Stephen in Jacksonville.   There's no maybe to it.  The number 1 and number 2 selling drug in the world are statin drugs.  32 million Americans are currently taking statin medication.  The one thing that the 32 million have in common is:  THEY HATE TAKING THEIR MEDICATION.

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Appetite stimulants

Appetite stimulants

Ever have days when you just can't seem to get enough to eat, your stomach gnawing just a hour after a meal? We all get them, some more than others. Other days, you can be content with a few simple foods and hunger is subdued, temptation easy to control.

Why such contrasts on different days?

A major part of the reason can be the presence of appetite stimulants, factors that trigger appetite beyond rational control. The list of common appetite stimulants includes:

--Sleep deprivation--A very important factor. Lack of sleep drives tremendous appetite, and often for the wrong foods (processed carbohydrates). I personally have experienced my most shamefully indulgent days when sleep-deprived. The solution is obvious: Sleep. Another factor that is based purely on personal observation is that of waking mid-phase. In other words, waking up while you're still enjoying the deeper phases of sleep (e.g., phase 3,4, or REM). This can oddly disrupt your day and your impulse control. I usually try and time sleep to increments of 90 minutes to coincide with the average duration of the full cycle of sleep. For example, 7 1/2 hours is better than 8 hours, since the extra half hour puts your square into a deeper sleep cycle.

--Excessive caffeine--Caffeine stimulates stomach acid. This triggers the impulse to eat . . . and eat and eat.













Image courtesy Wikipedia

--Aspirin and other anti-inflammatory agents--If you take aspirin (as many of our Track Your Plaquers do), then beware of the gastritis that can develop. Like excessive caffeine, it also triggers the impulse to eat, likely a protective mechanism, since food sops up excess acid. I ask patients to take periodic breaks from aspirin, e.g., a week off every two or three months, to allow the stomach to heal. Alternatively, an occasional dose of acid-suppressing medication is a safe practice, e.g., Pepcid AC 10-20 mg; Prilosec 10-20 mg.

--Wheat-containing foods--Followers of The Heart Scan Blog know my feelings on this. Wheat is a potent appetite stimulant: Eat something containing wheat like a pretzel or whole wheat bagel, and you want more. You may want more immediately, or a little later when your blood sugar plunges after the wheat-driven insulin surge. Solution: Dump the wheat, one of the most unhealthy food groups around.

--Alcohol--Though perhaps not a direct appetite-stimulating effect, the loss of impulse-control with alcoholic drinks can lead to overindulgence, often in the worst foods. Just beware.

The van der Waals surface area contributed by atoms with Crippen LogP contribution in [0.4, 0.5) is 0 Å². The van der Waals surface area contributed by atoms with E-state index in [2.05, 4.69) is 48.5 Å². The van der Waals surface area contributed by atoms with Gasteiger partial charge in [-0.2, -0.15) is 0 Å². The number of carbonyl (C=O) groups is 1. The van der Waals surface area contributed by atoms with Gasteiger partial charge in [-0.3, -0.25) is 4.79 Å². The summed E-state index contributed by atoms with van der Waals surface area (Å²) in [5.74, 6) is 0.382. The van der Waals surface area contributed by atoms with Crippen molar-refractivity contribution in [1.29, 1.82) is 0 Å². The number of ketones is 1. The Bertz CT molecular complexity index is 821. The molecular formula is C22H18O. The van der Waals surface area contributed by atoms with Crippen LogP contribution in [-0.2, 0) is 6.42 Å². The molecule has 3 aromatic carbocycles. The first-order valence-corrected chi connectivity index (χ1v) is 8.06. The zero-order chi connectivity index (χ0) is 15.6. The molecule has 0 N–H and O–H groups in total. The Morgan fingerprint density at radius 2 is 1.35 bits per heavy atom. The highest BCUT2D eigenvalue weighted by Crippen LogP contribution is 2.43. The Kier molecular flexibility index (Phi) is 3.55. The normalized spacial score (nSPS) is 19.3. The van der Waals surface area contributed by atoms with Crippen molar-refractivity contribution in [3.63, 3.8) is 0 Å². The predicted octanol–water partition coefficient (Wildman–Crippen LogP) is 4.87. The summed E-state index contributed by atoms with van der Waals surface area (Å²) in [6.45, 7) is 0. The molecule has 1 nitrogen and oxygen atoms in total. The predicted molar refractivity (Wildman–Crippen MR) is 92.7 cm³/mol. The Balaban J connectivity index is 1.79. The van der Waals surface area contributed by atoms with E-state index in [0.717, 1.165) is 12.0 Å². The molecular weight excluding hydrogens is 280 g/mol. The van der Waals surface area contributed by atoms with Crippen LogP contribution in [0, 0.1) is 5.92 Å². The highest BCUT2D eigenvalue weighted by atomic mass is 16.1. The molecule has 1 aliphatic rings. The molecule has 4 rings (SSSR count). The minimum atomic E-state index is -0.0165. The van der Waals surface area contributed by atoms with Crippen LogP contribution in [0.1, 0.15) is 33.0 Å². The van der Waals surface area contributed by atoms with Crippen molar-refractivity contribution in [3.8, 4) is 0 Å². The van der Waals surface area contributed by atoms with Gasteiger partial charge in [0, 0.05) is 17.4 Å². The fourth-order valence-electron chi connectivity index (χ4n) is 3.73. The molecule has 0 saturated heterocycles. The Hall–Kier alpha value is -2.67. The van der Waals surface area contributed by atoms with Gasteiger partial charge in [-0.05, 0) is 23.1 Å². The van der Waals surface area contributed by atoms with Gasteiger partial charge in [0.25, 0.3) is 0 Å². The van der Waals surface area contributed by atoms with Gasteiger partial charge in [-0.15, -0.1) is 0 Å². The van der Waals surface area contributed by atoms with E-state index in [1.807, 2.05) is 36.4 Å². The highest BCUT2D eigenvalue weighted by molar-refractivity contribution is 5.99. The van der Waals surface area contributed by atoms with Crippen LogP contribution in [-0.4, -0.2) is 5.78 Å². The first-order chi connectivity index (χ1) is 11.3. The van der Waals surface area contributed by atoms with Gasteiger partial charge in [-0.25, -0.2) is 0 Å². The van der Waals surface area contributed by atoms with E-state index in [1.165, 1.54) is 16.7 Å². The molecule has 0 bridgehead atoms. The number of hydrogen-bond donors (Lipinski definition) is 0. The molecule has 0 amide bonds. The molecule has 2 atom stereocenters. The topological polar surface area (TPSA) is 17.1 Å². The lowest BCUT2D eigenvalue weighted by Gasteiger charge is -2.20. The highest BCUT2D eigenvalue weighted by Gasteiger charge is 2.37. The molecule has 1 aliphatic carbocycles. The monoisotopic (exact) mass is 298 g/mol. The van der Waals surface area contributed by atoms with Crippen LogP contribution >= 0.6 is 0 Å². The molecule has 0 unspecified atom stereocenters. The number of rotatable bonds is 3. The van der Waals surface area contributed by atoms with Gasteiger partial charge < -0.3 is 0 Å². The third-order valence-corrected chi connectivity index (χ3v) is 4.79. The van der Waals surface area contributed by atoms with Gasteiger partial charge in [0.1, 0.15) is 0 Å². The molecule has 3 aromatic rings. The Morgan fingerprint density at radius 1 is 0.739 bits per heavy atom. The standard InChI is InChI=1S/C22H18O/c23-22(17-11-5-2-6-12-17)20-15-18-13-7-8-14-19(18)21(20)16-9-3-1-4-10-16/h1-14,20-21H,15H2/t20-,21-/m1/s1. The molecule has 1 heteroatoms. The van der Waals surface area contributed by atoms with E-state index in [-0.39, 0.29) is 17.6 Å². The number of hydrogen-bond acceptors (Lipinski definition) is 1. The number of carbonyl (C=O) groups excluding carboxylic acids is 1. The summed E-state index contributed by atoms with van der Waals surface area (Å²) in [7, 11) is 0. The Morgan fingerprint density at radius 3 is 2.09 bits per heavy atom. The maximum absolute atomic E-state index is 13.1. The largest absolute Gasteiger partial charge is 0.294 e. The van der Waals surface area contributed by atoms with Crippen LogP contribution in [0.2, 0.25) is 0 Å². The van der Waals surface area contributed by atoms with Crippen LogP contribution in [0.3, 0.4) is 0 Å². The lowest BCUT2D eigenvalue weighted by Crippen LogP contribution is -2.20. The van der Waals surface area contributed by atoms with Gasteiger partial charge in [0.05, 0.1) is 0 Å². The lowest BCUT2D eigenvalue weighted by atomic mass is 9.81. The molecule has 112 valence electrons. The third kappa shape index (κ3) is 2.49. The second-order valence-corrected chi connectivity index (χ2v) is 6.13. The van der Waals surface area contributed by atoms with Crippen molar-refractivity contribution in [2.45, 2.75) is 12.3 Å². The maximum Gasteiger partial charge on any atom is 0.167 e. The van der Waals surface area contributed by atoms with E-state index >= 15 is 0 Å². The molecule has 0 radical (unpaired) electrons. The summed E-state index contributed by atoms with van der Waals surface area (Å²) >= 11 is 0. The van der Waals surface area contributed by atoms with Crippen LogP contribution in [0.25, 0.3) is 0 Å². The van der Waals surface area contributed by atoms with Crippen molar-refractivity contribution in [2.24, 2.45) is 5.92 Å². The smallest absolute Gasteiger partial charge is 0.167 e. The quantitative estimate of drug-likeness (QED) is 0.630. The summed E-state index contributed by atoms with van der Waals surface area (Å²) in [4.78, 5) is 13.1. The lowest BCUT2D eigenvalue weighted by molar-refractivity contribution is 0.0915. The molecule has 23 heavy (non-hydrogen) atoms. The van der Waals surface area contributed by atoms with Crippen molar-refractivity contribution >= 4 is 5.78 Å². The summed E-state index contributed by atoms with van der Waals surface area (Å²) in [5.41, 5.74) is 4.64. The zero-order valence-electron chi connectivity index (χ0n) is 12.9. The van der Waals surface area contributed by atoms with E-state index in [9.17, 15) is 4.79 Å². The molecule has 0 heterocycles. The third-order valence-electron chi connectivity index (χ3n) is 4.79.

--Hanging around with heavy people. Remember peer pressure? It can be subliminal. People with poor eating habits provide the silent message that it's okay to yield to impulse, overeat, overindulge, and choose the wrong foods.

--Stress--Whether through cortisol stimulation or other means, stress triggers appetite in some people. If you experience this and must give in, reach for raw nuts or nuts, rather than wheat snacks or chips. The effect will be minimal, perhaps even beneficial, rather than the bloating, appetite-stimulating, fattening effect of crackers, chips, or pretzels. This may be the same phenomenon as taking prescription steroids like prednisone.

--Short dark days, long nights--In other words, winter. Though just an anecdotal observation, I am convinced that vitamin D supplementation is an effective antidote to this effect. The short, dark days just don't bother you as much, perhaps not at all, and there's no impulse for comfort foods.


How about appetite suppressants? In this list I would include 1) raw nuts--especially almonds, walnuts, pecans, and pistachios, the sort with a fibrous covering and rich in monounsaturates, 2) other sources of plentiful healthy oils, e.g, use more olive oil in your salad or add it to hummus for your veggie dip, 3) space-occupying fibers such as glucomannan, inulin (such as in Fiber Choice), and psyllium seed products. Counteracting the above appetite stimulants like sleep deprivation is, of course, important.

The coming wheat frenzy, otherwise known as the holidays, is an especially important time to be aware of these effects. Eat, drink, and be merry--but with rational impulse control not driven by subconscious appetite stimulants.

Comments (17) -

  • Nancy M.

    12/20/2007 4:16:00 PM |

    You didn't mention one of the biggest appetite stimulants ever.... insulin. They used to inject it directly into anorexics to get them to eat.  That pre-meal release of insulin where you get very, very hungry as you're about to sit down to your dinner.